The writing assessment was scored, then data from the binary choice survey, challenge preference task, and writing assessment were entered and analyzed using R Statistical Software (v4.2.1; R Core Team, 2022). We used t-tests and chi-square tests to confirm that none of the variables of interest differed by condition (treatment/control). Participants’ understanding of the assessment formats was examined in the same way as Study 1, using tester ratings.
For the binary choice survey, we used Cronbach’s alpha as a measure of internal consistency. We studied participants’ response patterns by examining the proportion of responses across items and within items. To investigate the relation between writing skills and motivational beliefs, we fit a linear regression model to predict writing skills using the composite score of the binary choice survey (in R: writing skills ~1 + motivational beliefs). We used t-tests to further explore whether specific survey items predicted writing skills.
For the challenge preference task, we examined three different measures of motivational beliefs that were derived from participants’ responses: the highest level completed, challenge preference profile, and preference after correctly answering an item. Response patterns for these measures were examined in a similar manner to the binary choice survey. We explored the relations between writing skills and these measures using a linear regression model or t-test, depending on the measure.
For the semi-structured interview, audio recordings were transcribed by a research assistant, then coded by the first and fourth authors. For each set of interview questions, we first conducted In Vivo Coding (Saldaña, 2013), a coding method that uses participants’ own language as codes, rather than codes developed by researchers. We then used Pattern Coding (Saldaña, 2013) to further organize the in vivo codes and identify emerging themes. Throughout this process, the researchers met regularly to discuss and take notes on these themes. Overall, this inductive approach to coding allowed us to identify themes that were grounded in participants’ unique experiences, aligning well with our goal of understanding motivational beliefs from their perspectives.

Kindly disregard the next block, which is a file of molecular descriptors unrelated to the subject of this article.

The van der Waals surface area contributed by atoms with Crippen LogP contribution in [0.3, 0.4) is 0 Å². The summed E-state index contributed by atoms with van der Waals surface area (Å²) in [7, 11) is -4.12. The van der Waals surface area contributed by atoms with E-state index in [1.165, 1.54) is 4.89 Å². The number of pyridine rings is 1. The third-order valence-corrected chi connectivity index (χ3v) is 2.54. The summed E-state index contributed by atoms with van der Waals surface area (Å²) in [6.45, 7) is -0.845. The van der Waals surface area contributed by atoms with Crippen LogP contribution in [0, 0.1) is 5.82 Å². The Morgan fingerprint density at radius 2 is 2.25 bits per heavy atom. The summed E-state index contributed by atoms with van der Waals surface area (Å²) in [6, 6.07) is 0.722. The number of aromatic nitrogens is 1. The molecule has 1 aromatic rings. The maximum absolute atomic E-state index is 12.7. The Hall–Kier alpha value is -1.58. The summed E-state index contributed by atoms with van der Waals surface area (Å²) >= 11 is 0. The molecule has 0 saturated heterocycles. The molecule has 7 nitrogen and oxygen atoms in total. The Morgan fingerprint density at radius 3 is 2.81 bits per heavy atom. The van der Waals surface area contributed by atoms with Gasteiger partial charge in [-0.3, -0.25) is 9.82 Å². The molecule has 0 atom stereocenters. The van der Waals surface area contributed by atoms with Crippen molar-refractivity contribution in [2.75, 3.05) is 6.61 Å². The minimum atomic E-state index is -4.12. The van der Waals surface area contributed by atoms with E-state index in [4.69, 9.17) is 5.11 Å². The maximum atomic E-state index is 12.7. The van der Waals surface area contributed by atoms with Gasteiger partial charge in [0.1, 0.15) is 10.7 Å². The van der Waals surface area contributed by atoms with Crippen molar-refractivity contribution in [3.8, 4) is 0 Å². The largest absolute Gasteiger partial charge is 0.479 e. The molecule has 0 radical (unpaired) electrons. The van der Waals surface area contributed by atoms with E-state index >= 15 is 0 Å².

Given that the interviews were short and conducted only once, the researchers took caution not to over-interpret the interview responses. Prior to coding the data, the researchers were involved with collecting the raw interview data. This experience provided valuable first-hand exposure to the data and an understanding of the broader context in which the interviews were conducted. When coding and discussing the interview responses, both researchers also drew upon their former experiences as lower elementary school teachers. This experience allowed the researchers to better comprehend the interview responses.
3.3.1. Binary choice survey
Compared to the 4-point, Likert-type scale survey, the binary choice survey appeared to be easier to understand. Based on testers’ ratings, 87% of participants (n = 33) clearly understood the task, 13% (n = 5) may not have understood the task, and 0% did not understand the task. Internal consistency of the items was low (α = 0.49).
Despite randomizing which character type was presented first, participants tended to identify with Character A, which embodied more positive motivational beliefs. Across all items, participants chose Character A 72% of the time (n = 245). The responses for each of the items followed a similar pattern (see Figure 3). For seven of the nine items, over 70% of participants selected Character A (range: 71–92%). For the remaining two items, responses were more equally divided. For Item 3, 42% of participants resonated with Character A (prefers to spell challenging words), while 55% resonated with Character B (prefers to spell easy words). For Item 9, 53% of participants chose Character A (believes that their classmates who write well practiced a lot), while 39% chose Character B (believes that their classmates who write well have always been good at writing).